With regard to research that is being carried out for marketing purposes, there are times when surveys are better and times when observation is better. Observation is generally better for gaining objective data while surveys are better for obtaining subjective data.
Let us say, for example, that you want to know how much time people spend at various places in a store that you own. This would be a case in which it would be best to use observation. If you used a survey, the people might not really remember how long they stayed in any one place. Or they might say that they stayed longer in the parts of the store where they thought they should have lingered (like in the produce section rather than the candy section of a grocery store). Observation is good for objective data like this.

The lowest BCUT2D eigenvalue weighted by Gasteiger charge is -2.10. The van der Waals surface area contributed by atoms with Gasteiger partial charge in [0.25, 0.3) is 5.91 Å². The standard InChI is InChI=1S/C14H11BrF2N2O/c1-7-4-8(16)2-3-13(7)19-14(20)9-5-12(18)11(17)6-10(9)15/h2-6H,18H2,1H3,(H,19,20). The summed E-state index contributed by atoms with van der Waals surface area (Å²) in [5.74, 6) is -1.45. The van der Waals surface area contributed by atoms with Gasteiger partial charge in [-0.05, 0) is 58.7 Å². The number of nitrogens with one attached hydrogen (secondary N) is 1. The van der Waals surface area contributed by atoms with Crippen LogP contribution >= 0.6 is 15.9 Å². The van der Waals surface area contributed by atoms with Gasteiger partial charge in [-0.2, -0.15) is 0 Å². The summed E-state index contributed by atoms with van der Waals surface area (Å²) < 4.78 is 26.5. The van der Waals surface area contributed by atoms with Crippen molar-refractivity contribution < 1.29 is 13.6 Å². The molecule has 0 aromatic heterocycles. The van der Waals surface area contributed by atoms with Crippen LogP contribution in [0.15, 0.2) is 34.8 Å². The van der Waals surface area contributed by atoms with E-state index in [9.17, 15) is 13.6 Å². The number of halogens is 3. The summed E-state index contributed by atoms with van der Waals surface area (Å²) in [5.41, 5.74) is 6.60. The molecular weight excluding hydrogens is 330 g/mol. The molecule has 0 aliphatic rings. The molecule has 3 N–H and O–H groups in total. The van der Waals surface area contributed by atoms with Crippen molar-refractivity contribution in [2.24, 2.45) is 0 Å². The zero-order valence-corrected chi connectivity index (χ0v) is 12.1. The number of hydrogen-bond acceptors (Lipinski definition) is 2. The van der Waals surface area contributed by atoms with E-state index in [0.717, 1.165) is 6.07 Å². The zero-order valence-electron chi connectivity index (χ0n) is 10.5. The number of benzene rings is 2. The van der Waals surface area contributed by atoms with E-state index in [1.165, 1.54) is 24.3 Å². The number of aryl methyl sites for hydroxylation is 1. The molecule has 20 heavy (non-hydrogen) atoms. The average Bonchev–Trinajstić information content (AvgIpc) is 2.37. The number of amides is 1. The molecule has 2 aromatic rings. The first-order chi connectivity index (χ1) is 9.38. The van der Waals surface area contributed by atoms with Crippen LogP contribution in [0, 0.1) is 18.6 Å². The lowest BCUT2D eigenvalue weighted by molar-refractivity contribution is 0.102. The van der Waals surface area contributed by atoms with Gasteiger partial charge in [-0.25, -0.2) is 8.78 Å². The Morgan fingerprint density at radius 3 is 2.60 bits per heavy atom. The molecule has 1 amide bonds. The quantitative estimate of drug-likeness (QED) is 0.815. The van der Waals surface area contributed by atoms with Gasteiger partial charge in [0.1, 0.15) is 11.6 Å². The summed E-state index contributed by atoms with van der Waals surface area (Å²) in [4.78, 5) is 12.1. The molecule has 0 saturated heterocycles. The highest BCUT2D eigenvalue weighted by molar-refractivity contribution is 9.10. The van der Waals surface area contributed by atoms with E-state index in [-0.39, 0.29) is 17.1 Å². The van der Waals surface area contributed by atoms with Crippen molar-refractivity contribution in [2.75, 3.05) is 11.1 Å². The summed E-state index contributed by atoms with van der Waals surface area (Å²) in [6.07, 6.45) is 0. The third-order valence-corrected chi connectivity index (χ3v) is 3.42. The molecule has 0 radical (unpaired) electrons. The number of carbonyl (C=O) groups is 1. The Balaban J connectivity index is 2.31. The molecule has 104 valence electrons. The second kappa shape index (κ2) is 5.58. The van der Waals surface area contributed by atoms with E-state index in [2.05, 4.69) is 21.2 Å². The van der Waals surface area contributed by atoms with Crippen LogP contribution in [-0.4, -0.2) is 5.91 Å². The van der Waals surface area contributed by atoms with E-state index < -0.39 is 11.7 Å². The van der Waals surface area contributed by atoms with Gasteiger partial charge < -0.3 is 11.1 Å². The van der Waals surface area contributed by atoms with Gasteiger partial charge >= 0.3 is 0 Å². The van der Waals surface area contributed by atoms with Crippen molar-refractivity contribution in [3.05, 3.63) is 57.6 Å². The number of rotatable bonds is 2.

But surveys are better for subjective data. For example, if you want to know what people find appealing or unappealing about various parts of your store, observation cannot help. It could tell you where they spend their time, but it could not tell you what their attitudes were towards the various parts of your store or the products stocked in those areas.
Thus, it is best to use observation when you want to get objective data and surveys for in-depth, subjective data.